r = a % b; // r is the remainder
if (r == 0) return b;
// otherwise
a = b; b = r;
}
}

Theorem: Suppose a and bare two positive integers. There exist integers t and u (may not be positive) such that at + bu = GCD(a, b). That is, the GCD can be written as a linear combination of the two integers.

We will “demonstrate”this theorem by the extended Euclid’s GCD algorithm. Basically, the GCD is equal to the remainder of the second-to-the-last division step of Euclid’s algorithm. Thus, the GCD can be written as a linear combination of the dividend and the divisor of that division step. We can then use the division step above it to substitute out its remainder, resulting in a linear combination of the dividend and divisor from this previous step. Repeating the substitutions using the division steps toward the beginning of Euclid’s algorithm eventually leads to a linear combination in terms of the original pairs of the integers.

Example. Find integers t and u such that GCD(228, 95) = 228 t + 95 u, that is, write GCD(228, 95) as a linear combination of 228 and 95.

Recall the following division steps in computing GCD(228, 95) using Euclid’s algorithm:


Thus, GCD(228, 95) = 19, and by rewriting the remainder in Step (2).We now substitute out the remainder from Step (1), thus, rewriting (4) as


by combining the like terms , writing as a linear combination of the previous dividend and divisor

Thus, t = –2 and u= 5.

Theorem: If p is a prime and p| ab, then p| a or p| b, where a and bare two positive integers.

Proof: Consider the value of GCD (p, a). Since this is a divisor of p, but p is a prime by assumption, so GCD(p, a) = 1 or p (by the definition primes). We now have two cases:
(Case one)

Suppose GCD(p, a) = 1. Write 1 = pt+ au using the Extended Euclid’s algorithm. Multiplying both sides by b yields b= ptb+ abu= p(tb+ mu) assuming ab= pm since p| ab by assumption. Thus, we proved p| b in this case,
(Case two)

Suppose GCD(p, a) = p. In this case, p is the GCD of p and a, so p| a.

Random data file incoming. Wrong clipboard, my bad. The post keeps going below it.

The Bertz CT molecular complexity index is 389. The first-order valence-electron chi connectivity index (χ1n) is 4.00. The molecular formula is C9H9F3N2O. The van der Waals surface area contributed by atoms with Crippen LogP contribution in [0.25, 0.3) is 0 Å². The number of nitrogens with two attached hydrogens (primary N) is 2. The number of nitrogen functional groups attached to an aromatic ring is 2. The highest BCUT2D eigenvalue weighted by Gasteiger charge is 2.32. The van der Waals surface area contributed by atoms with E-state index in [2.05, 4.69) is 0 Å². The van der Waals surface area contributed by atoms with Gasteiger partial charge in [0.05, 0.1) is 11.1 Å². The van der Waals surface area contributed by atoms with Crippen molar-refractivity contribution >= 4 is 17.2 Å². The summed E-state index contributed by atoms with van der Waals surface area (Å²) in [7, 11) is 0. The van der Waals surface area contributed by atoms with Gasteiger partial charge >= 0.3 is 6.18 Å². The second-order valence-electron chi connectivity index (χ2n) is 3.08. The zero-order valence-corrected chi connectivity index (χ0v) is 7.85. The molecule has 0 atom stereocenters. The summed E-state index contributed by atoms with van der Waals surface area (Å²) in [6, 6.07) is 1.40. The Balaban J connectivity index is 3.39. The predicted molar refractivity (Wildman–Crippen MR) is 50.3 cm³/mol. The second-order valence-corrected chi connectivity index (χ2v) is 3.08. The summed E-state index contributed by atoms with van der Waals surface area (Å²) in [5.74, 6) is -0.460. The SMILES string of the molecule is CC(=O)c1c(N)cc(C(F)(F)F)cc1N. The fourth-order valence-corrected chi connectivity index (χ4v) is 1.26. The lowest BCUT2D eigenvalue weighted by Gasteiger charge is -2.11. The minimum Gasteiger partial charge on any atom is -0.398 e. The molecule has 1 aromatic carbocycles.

We can now state the following theorem which says any integer greater than 1 can be factored into a product of primes, in essentially a unique way. The proof is given on pages 3-6 and 3-7.

Theorem (Fundamental Theorem of Arithmetic). Let n≥2 denote an integer. Then there exists prime numbers not necessarily distinct, such that that is, any integer n≥2 can be factored as a product of prime numbers. Furthermore, the product is unique except for possible rearrangement of the prime factors.

Example. Consider the following prime factorizations:
10296 = 23•32•11 •13; 12675 = 3 •52 •132; and 25168 = 24•112•13.

Note that the GCD can be calculated quickly once the prime factorizations are given. That is, if integers a and b have a common prime factor p, e.g., and then is a prime- power factor in GCD(a, b). Thus,

GCD(10296, 12675) = 3 •13 = 39; and GCD(10296, 25168) = 23•11 •13 = 1144.

Definition: The least common multiple of two integers a and b, denoted LCM (a, b), is the smallest positive multiple of aand b. For example, LCM(10296, 12675) = 23•32•52 •11 •132and LCM(10296, 25168) = 24•32•112•13.

Theorem:  GCD(a, b) • LCM(a, b) = ab, for any two positive integers a and b.

Proof:  It can be seen that if and then is a prime-power factor in LCM(a, b). Thus, the prime-power factor using prime pin GCD(a, b) • LCM(a, b) is which equals exactly the same as the prime-power factor using prime p in ab. Since this is true for all prime-power factors of a and b, the theorem is proved.